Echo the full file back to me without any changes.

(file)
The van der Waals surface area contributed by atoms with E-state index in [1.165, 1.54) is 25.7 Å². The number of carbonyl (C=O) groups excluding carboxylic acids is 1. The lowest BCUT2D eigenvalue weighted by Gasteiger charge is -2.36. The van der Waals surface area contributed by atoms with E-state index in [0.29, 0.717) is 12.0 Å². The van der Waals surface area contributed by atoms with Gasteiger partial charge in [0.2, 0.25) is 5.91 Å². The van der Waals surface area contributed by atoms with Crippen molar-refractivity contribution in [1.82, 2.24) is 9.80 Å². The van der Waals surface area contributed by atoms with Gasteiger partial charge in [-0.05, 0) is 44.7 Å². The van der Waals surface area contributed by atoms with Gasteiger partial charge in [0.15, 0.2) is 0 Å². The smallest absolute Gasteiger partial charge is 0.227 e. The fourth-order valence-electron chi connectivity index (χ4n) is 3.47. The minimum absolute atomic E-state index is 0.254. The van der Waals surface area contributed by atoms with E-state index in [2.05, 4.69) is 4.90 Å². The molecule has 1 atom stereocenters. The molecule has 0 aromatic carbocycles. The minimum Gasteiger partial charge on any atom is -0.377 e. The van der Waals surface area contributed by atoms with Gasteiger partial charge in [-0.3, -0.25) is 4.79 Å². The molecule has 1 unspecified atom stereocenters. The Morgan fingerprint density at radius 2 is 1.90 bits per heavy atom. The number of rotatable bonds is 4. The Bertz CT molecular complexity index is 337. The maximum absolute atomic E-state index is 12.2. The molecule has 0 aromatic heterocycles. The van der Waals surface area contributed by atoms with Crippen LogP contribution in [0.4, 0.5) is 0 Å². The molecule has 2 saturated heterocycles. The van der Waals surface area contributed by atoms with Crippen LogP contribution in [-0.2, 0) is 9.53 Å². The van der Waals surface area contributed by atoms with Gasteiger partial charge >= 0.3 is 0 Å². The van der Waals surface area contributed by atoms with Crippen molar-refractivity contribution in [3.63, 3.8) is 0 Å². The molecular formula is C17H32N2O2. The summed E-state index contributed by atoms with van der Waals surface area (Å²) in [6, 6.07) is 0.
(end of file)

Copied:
The van der Waals surface area contributed by atoms with E-state index in [1.165, 1.54) is 25.7 Å². The number of carbonyl (C=O) groups excluding carboxylic acids is 1. The lowest BCUT2D eigenvalue weighted by Gasteiger charge is -2.36. The van der Waals surface area contributed by atoms with E-state index in [0.29, 0.717) is 12.0 Å². The van der Waals surface area contributed by atoms with Gasteiger partial charge in [0.2, 0.25) is 5.91 Å². The van der Waals surface area contributed by atoms with Crippen molar-refractivity contribution in [1.82, 2.24) is 9.80 Å². The van der Waals surface area contributed by atoms with Gasteiger partial charge in [-0.05, 0) is 44.7 Å². The van der Waals surface area contributed by atoms with Gasteiger partial charge in [0.15, 0.2) is 0 Å². The smallest absolute Gasteiger partial charge is 0.227 e. The fourth-order valence-electron chi connectivity index (χ4n) is 3.47. The minimum absolute atomic E-state index is 0.254. The van der Waals surface area contributed by atoms with E-state index in [2.05, 4.69) is 4.90 Å². The molecule has 1 atom stereocenters. The molecule has 0 aromatic carbocycles. The minimum Gasteiger partial charge on any atom is -0.377 e. The van der Waals surface area contributed by atoms with Gasteiger partial charge in [-0.3, -0.25) is 4.79 Å². The molecule has 1 unspecified atom stereocenters. The Morgan fingerprint density at radius 2 is 1.90 bits per heavy atom. The number of rotatable bonds is 4. The Bertz CT molecular complexity index is 337. The maximum absolute atomic E-state index is 12.2. The molecule has 0 aromatic heterocycles. The van der Waals surface area contributed by atoms with Crippen LogP contribution in [0.4, 0.5) is 0 Å². The molecule has 2 saturated heterocycles. The van der Waals surface area contributed by atoms with Crippen LogP contribution in [-0.2, 0) is 9.53 Å². The van der Waals surface area contributed by atoms with Gasteiger partial charge >= 0.3 is 0 Å². The van der Waals surface area contributed by atoms with Crippen molar-refractivity contribution in [3.63, 3.8) is 0 Å². The molecular formula is C17H32N2O2. The summed E-state index contributed by atoms with van der Waals surface area (Å²) in [6, 6.07) is 0.